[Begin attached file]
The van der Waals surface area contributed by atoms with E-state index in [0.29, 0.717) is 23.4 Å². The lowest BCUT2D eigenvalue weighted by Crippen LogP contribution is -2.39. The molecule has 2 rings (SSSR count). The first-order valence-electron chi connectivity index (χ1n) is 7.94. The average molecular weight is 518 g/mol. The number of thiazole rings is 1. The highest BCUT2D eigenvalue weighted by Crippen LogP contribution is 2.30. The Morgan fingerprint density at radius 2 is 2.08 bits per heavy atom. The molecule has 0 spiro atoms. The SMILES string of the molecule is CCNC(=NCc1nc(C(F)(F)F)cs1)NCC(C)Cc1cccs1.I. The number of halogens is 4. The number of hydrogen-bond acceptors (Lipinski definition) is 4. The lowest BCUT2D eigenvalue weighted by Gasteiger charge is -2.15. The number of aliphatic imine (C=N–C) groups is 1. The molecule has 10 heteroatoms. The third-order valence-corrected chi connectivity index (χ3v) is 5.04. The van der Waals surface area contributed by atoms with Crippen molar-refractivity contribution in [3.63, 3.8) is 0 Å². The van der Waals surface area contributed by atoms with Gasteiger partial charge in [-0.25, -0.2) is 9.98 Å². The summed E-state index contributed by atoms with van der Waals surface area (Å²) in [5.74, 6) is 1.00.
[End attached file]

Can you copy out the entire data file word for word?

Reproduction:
The van der Waals surface area contributed by atoms with E-state index in [0.29, 0.717) is 23.4 Å². The lowest BCUT2D eigenvalue weighted by Crippen LogP contribution is -2.39. The molecule has 2 rings (SSSR count). The first-order valence-electron chi connectivity index (χ1n) is 7.94. The average molecular weight is 518 g/mol. The number of thiazole rings is 1. The highest BCUT2D eigenvalue weighted by Crippen LogP contribution is 2.30. The Morgan fingerprint density at radius 2 is 2.08 bits per heavy atom. The molecule has 0 spiro atoms. The SMILES string of the molecule is CCNC(=NCc1nc(C(F)(F)F)cs1)NCC(C)Cc1cccs1.I. The number of halogens is 4. The number of hydrogen-bond acceptors (Lipinski definition) is 4. The lowest BCUT2D eigenvalue weighted by Gasteiger charge is -2.15. The number of aliphatic imine (C=N–C) groups is 1. The molecule has 10 heteroatoms. The third-order valence-corrected chi connectivity index (χ3v) is 5.04. The van der Waals surface area contributed by atoms with Crippen molar-refractivity contribution in [3.63, 3.8) is 0 Å². The van der Waals surface area contributed by atoms with Gasteiger partial charge in [-0.25, -0.2) is 9.98 Å². The summed E-state index contributed by atoms with van der Waals surface area (Å²) in [5.74, 6) is 1.00.